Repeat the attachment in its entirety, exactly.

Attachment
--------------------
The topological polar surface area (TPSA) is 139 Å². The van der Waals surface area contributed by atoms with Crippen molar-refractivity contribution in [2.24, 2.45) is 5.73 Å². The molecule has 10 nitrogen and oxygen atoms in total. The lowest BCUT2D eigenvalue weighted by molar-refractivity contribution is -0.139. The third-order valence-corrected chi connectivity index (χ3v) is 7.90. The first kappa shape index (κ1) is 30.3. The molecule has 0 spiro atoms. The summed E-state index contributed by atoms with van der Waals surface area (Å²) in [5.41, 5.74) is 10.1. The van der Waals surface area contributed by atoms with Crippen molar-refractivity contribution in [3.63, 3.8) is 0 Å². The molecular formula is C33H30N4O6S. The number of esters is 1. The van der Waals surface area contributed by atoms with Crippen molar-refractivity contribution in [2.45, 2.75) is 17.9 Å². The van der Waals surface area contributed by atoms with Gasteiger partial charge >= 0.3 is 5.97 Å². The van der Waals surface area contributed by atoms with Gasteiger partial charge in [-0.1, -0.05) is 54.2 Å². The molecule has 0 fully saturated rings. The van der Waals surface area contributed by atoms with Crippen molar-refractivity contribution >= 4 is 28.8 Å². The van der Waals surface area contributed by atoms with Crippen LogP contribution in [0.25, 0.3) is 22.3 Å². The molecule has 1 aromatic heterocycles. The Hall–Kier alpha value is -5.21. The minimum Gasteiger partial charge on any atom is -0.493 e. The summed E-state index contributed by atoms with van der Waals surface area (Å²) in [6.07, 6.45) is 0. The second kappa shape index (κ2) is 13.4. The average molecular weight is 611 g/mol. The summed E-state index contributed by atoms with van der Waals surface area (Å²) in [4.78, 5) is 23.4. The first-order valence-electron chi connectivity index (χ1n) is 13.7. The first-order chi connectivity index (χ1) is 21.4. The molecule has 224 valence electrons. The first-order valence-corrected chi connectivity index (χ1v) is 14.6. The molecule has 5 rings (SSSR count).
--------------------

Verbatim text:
The topological polar surface area (TPSA) is 139 Å². The van der Waals surface area contributed by atoms with Crippen molar-refractivity contribution in [2.24, 2.45) is 5.73 Å². The molecule has 10 nitrogen and oxygen atoms in total. The lowest BCUT2D eigenvalue weighted by molar-refractivity contribution is -0.139. The third-order valence-corrected chi connectivity index (χ3v) is 7.90. The first kappa shape index (κ1) is 30.3. The molecule has 0 spiro atoms. The summed E-state index contributed by atoms with van der Waals surface area (Å²) in [5.41, 5.74) is 10.1. The van der Waals surface area contributed by atoms with Crippen molar-refractivity contribution in [3.63, 3.8) is 0 Å². The molecular formula is C33H30N4O6S. The number of esters is 1. The van der Waals surface area contributed by atoms with Crippen molar-refractivity contribution in [2.45, 2.75) is 17.9 Å². The van der Waals surface area contributed by atoms with Gasteiger partial charge >= 0.3 is 5.97 Å². The van der Waals surface area contributed by atoms with Gasteiger partial charge in [-0.1, -0.05) is 54.2 Å². The molecule has 0 fully saturated rings. The van der Waals surface area contributed by atoms with Crippen molar-refractivity contribution >= 4 is 28.8 Å². The van der Waals surface area contributed by atoms with Crippen LogP contribution in [0.25, 0.3) is 22.3 Å². The molecule has 1 aromatic heterocycles. The Hall–Kier alpha value is -5.21. The minimum Gasteiger partial charge on any atom is -0.493 e. The summed E-state index contributed by atoms with van der Waals surface area (Å²) in [6.07, 6.45) is 0. The second kappa shape index (κ2) is 13.4. The average molecular weight is 611 g/mol. The summed E-state index contributed by atoms with van der Waals surface area (Å²) in [4.78, 5) is 23.4. The first-order valence-electron chi connectivity index (χ1n) is 13.7. The first-order chi connectivity index (χ1) is 21.4. The molecule has 224 valence electrons. The first-order valence-corrected chi connectivity index (χ1v) is 14.6. The molecule has 5 rings (SSSR count).